Flashback 20 years to any given college campus: Credit card representatives made homes on Campus Drive. Due to loose banking regulations, representatives handed out free credit cards to students, marketing them as “free money.” Students had no banking history or any sort of fiscal responsibility, so they gladly accepted these magic cards.
Bad idea. Soon enough, students got bills in the mail and quickly fell into debt along with developing poor credit. If you find yourself in possession of one of these “magic cards,” be sure to know the following.
Credit Cards Are Necessary
Despite the dangers credit cards hold, developing good credit is necessary for a college student. The majority of Americans will have to take out a loan from a bank at some point in their lives, whether it’s for a mortgage or grad school tuition. Loans are granted based on good credit history, which you get from paying off your credit card bills in full and on time. So as sad as it is to see your checking account deplete, bite the bullet and pay off that card.
Credit Cards Are Easy To Use
People assume that using credits cards is as difficult as particle physics, and as dangerous as drinking beer before liquor. That’s just not true. Using credit cards the proper way simply requires a plan and some common sense. Pay for necessary items like books or supplies with a credit card, then pay off the bill immediately.
But when you go to the bars, leave the credit card at home so the next round of shots for your squad isn’t on you.
Credit Cards Have Limits
Credit cards don’t have an endless abyss of free money that you can keep going to for your shopping addiction. Credit card companies decide your limits for you based on your credit history. That means as teenagers getting credit cards for the first time, your credit limit will be relatively low. Be smart about how often you use your card every month, because one too many shopping sprees could result in a maxed out card.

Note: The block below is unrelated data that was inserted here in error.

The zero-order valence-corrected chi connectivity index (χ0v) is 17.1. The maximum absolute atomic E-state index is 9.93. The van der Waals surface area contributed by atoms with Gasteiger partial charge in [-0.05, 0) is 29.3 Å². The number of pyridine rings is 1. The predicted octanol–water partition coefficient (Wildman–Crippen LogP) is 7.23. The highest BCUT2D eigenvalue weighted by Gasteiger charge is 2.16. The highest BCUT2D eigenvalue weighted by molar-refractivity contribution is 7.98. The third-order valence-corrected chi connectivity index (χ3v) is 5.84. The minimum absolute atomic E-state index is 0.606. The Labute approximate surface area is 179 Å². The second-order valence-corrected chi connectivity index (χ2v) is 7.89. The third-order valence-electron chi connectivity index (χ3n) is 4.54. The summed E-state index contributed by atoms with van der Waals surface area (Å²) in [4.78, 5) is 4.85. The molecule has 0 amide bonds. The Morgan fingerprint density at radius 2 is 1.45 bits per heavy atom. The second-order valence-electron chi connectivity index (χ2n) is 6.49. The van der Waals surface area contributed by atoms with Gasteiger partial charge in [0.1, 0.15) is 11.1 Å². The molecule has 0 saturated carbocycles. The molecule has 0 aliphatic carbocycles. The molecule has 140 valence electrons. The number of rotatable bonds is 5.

Credit Card Debt Digs Deep
Think missing one payment is no big deal? Think again. Late payments on credit cards aren’t as easy as late rent payments to your alcoholic landlord. Banks hit you with late fees almost immediately. That, combined with the current interest rate your bank has on your card can lead to you paying significantly more than your original bill.
Credit Card Debt Hurts Everyone, Not Just Yourself
Say you find yourself in debt, but can’t figure out why your late charges and interest is so high. The debt you grow decreases the amount of loanable funds a bank has to offer to its creditors. That means, every time you don’t pay off your debt, the other members of your bank are less likely to acquire a loan for their house or education. The effects of your actions with your bank extend far beyond your own transactions, so remember that the next time you think it’s a great idea to buy a hot tub for your dorm room.
Credit cards are a necessary risk people must take, though the consequences are not hard to avoid. Make a plan for your credit card usage, talk to the financial advisors at your local bank and use common sense to avoid the doldrums of the credit card.